Voxiva is one of these U.S.-based innovators that started out serving healthcare providers and patients in developing countries and has already made the leap back to the developed world. The company started in 2001 deploying mobile phones for public health with its disease-outbreak reporting system. Speaking at WHCC, William Warshauer, Voxiva’s Executive Vice President, pointed out that mobile phones are a game-changing technology in public health. By the end of 2010, 90% of people in the world will be living within reach of a cell phone signal. Voxiva anticipated this trend, and has built a range of platforms that use cell phones to address health needs. The company first established the HIV/AIDS health management system in Rwanda which helps that country manage drug stocks and avoid the type of shortages that once plagued them regularly. The power of wireless, Warshauer points out, is that you can not only pull information from multiple sites, you can also push it. The health care worker who is reporting the number of vaccines distributed can get a message back saying “your district is 15th in terms of vaccination rate.”
Boomerang: Recently, Voxiva launched its first service in the United States. Text4baby promotes safe motherhood among lower income women. The service is free to the users because mobile carriers have donated the messages. Women are asked for their due date and zip code and then get three messages a week.
These reports resonate with project work CBT Advisors did last year about how innovations in telemedicine were likely to find their way to the market. Our overpowering conclusion from that assessment was that iPhone apps, distance treatment by physicians and all manner of new services were being introduced both in the developed and developing worlds. But virtually none of it was being reimbursed! The innovation was finding its way to the end users with very little intermediation. And consumers outside of highly regulated countries like the United States were likely to derive earlier advantage from it.
Escaping the morass
While non-profits and for-profits avidly mine developing nations for future health solutions, what do companies here do? Plenty, obviously. But they are plagued by a morass of regulations, some well-meaning and efficient and some just stifling, imposed by a large number of federal and state agencies (HIPAA and FDA to name just two). We attended another conference in Cambridge, this one sponsored by Xconomy and held at the MIT Media Lab. See Xconomy’s report on the conference here.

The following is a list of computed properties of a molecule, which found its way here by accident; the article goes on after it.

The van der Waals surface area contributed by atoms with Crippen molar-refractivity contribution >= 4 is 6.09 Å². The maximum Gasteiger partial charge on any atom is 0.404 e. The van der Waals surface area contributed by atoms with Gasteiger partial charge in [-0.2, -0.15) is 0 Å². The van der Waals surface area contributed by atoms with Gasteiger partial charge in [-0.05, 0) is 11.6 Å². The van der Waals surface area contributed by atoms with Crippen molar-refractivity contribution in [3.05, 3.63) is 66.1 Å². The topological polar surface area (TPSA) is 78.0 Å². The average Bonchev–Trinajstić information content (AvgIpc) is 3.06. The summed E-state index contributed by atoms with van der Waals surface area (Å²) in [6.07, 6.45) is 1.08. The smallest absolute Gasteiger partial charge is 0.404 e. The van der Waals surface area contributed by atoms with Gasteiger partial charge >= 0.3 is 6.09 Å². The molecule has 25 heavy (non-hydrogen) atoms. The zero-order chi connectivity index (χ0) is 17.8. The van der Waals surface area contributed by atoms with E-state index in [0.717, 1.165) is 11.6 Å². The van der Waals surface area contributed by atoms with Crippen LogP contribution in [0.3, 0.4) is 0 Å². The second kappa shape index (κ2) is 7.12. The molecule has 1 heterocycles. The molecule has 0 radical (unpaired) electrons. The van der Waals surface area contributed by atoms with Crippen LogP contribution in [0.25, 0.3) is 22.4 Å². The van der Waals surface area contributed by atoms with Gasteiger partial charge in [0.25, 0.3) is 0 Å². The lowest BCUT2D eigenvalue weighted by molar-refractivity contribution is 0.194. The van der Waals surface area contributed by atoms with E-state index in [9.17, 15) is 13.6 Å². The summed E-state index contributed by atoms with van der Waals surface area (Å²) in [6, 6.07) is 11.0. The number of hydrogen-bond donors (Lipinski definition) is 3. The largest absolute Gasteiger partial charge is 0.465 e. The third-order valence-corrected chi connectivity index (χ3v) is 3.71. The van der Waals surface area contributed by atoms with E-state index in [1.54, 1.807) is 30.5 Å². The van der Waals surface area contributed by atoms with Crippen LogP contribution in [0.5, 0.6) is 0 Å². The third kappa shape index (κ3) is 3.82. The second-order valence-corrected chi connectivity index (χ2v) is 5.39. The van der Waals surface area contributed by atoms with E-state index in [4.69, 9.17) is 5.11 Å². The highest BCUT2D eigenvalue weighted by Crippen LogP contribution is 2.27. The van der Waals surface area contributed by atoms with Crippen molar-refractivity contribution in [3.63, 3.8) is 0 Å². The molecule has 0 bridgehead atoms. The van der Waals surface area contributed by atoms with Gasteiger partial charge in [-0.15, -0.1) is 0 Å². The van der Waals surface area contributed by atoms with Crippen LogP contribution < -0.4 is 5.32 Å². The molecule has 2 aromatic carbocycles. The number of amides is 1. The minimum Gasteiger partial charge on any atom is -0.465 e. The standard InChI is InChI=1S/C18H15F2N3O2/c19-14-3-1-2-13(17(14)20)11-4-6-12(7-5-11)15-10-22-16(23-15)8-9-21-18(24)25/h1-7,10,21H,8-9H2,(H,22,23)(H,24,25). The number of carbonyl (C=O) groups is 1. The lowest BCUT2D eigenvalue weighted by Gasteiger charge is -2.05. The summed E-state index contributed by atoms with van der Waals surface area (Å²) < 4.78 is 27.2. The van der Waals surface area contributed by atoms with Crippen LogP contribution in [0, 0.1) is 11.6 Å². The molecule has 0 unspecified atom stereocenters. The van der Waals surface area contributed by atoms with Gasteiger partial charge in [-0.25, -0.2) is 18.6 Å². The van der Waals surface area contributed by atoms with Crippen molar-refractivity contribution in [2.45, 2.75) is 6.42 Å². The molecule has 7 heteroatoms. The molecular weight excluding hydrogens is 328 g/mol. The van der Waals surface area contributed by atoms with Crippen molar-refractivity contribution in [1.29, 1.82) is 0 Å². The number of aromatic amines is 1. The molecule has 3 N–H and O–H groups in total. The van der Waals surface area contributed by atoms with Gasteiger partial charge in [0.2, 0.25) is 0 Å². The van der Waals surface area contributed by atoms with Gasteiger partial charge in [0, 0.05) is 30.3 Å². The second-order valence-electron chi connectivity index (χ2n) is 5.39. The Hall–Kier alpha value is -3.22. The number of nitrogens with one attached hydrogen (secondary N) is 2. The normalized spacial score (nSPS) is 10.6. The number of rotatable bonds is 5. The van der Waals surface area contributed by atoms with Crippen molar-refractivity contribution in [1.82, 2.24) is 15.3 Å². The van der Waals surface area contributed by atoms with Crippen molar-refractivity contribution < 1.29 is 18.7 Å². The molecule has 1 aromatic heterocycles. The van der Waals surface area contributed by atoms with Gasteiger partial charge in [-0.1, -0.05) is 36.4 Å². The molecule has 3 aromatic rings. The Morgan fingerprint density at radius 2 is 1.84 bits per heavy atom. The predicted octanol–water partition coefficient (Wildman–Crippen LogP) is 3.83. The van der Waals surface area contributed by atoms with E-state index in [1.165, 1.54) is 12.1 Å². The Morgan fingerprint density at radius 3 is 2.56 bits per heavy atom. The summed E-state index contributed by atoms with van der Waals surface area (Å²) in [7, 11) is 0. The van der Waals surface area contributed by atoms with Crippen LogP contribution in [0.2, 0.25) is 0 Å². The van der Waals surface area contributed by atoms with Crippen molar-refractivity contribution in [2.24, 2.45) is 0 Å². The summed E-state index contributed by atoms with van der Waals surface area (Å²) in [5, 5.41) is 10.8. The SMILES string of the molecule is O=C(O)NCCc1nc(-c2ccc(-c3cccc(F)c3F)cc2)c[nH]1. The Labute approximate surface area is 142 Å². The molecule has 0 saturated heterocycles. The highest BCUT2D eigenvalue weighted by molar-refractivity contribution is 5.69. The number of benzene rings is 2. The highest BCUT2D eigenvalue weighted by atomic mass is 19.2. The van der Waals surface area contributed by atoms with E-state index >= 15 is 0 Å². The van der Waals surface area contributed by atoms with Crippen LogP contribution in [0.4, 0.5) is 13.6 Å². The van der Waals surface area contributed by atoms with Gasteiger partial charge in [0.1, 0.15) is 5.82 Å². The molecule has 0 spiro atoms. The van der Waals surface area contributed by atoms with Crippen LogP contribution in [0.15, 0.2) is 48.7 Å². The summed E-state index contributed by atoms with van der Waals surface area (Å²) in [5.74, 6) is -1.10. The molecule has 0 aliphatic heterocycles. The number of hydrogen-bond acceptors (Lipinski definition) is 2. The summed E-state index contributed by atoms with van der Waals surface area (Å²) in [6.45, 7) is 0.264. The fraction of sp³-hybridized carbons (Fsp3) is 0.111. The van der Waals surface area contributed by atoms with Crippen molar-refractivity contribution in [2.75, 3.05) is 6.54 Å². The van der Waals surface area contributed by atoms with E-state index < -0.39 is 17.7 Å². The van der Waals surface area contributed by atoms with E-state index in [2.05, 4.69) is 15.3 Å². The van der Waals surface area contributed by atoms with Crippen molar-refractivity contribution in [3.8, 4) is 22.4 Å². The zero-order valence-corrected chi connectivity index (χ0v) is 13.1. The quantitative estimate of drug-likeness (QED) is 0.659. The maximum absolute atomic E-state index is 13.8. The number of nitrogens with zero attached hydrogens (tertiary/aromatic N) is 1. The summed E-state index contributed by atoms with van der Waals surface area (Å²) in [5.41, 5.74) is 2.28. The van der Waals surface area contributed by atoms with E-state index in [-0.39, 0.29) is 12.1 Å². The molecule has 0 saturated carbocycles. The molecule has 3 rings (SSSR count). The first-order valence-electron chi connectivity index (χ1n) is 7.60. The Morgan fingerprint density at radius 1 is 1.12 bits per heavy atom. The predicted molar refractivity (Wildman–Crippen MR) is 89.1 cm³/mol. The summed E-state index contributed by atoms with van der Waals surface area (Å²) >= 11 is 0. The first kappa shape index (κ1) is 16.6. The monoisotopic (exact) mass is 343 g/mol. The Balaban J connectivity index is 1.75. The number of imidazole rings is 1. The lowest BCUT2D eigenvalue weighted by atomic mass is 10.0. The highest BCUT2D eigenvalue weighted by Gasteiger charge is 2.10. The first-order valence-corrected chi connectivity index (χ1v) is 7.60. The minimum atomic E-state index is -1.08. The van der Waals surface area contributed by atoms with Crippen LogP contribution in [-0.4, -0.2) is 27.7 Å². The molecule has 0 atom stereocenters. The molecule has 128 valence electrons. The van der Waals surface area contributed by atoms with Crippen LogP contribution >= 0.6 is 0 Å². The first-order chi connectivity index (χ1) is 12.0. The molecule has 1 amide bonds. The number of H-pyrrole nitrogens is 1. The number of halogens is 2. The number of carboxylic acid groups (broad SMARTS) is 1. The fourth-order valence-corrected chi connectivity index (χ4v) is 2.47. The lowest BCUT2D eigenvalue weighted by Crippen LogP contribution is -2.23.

What caught our attention was how many of the innovations featured at this star-studded conference were “workarounds” for some of the more outdated U.S. regulations. Two excellent examples of this are fax transmission of medical records and transmission of images only on CDs, not over the internet. Most physician offices still do it this way in order to comply with patient privacy regulations under so-called HIPAA rules. Thus the fax and CD have been “locked in.” Other transmission methods might be permitted under the regulations but compliance is so cumbersome that they have not yet been widely implemented.
Hamid Tabatabaie, CEO of Life Image, is focused on providing technology to cut costs for storage and sharing of images, and at the same time improving image quality. One billion medical images are expected to be taken annually in the United States by 2012, with waste that Tabatabaie estimates at $15 billion to $20 billion a year due to repeat imaging. Related to that is the lack of image management abilities in the form of networks for storage, retrieval and sharing of images.
At the Xconomy conference, Tabatabaie showed a slide of a skateboarder and an X-ray image. “We’re here to fix the problem that this guy’s buddies on Facebook saw his wipeout before his surgeon saw his X-ray,” Tabatabaie said. Typically, images are passed around the U.S. health care system on CDs. But many of these CDs never reach the right hands, or don’t work when they get there, which leads to repeat imaging. Life Image, a Massachusetts-based, venture-backed company is like a home page for images. Access to the images is tightly controlled, but once a physician is granted access, she needs only to click a mouse to see them. It has been adopted in nine northeastern U.S. hospital groups and now the company is expanding to Florida.